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History Lessons

Fort Pillow at length; the Delta lost and found.



On April 12, 1864, Fort Pillow was the last place you'd want to lay your head. The site, on a bluff overlooking the Mississippi River and just 40 miles north of Memphis, housed a Union garrison composed of more than 300 freed slaves and 350 white Unionists. They were met by more than 3,000 Confederate troops headed by General Nathan Bedford Forrest.

Forrest called for surrender. Union commanders called for a truce. But what happened was a blood bath: Of the freed blacks, 60 survived to be taken back into slavery; of the white Federalists, more than 100 survived to be marched to the notorious prison camp at Andersonville. The Confederacy called the scene at Fort Pillow a hard victory. Northerners called it a premeditated massacre.

Who was responsible for the carnage? Was it the corrupt, blundering Union leadership? Or was it Forrest, who, some argue, was too preoccupied to stop the bloodshed? Or was it Forrest's commanders, who were following orders to take no prisoners?

Andrew Ward's first full-length account of the battle, River Run Red: The Fort Pillow Massacre in the American Civil War (Viking), could put a rest to the debate. Or it could stoke the ongoing debate that made Forrest an especially hot topic this summer in Memphis. Ward's research, though, makes it clear: Union blacks and whites who'd been wounded or surrendered were killed, and many African-American civilians who tried to flee were slaughtered.

This story of national divisions and race relations is not new territory for Ward. He wrote of a 19th-century Indian uprising in Our Bones Are Scattered (1996), and his history of Fisk University's Jubilee Singers, Dark Midnight When I Rise (2000), was an award-winner. His documentary adaptation of the latter also made a memorable addition to the PBS series American Experience.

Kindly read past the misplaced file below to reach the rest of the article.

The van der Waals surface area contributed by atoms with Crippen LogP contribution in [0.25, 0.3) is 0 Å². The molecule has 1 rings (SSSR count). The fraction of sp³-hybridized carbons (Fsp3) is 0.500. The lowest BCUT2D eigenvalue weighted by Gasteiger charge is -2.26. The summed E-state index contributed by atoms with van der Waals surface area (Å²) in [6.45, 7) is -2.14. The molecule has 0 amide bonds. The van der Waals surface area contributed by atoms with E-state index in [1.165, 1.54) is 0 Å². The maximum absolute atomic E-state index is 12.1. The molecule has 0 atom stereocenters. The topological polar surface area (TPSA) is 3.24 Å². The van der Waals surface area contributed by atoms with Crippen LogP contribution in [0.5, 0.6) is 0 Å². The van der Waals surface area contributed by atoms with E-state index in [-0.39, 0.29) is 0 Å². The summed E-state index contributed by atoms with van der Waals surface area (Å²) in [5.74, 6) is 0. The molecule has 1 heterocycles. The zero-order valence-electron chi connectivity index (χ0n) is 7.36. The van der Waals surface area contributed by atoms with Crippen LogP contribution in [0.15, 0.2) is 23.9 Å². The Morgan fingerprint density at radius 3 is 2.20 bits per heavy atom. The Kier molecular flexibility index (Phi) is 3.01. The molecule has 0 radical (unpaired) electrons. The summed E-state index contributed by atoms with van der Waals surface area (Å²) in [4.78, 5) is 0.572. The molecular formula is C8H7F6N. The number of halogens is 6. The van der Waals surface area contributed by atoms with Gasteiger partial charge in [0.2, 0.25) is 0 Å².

Andrew Ward will be signing River Run Red on Tuesday, October 4th, at 6 p.m. at Davis-Kidd Booksellers.

Speaking of Fisk: All is not lost in Lost Delta Found (Vanderbilt University Press) by Memphian Robert Gordon and Bruce Nemerov. The subject is white musicologist Alan Lomax's researches in Mississippi in the early 1940s, which were documented in Lomax's The Land Where the Blues Began. That book is famous for its fieldwork in the post-plantation South. But Lomax's African-American assistants from Fisk University -- John Work (musical director of the Jubilee Singers), sociologist Lewis Wade Jones, and grad student Samuel Adams Jr. -- are not famous, because the full body of their findings (transcriptions of songs, hymns, sermons, folklore, and other elements of black culture) never made it to the Library of Congress, which sponsored Lomax. Those findings went missing, until they were discovered in Lomax's private papers. Lost Delta Found rescues them but says something too about the sad remnants of racism in even the highest circles of learning.

Robert Gordon and Bruce Nemerov will be signing Lost Delta Found on Thursday, September 29th, from 5 to 7 p.m. at Burke's Book Store. Joining them will be Gordon's wife, Tara McAdams, signing copies of her book The Elvis Handbook (MQP Press).

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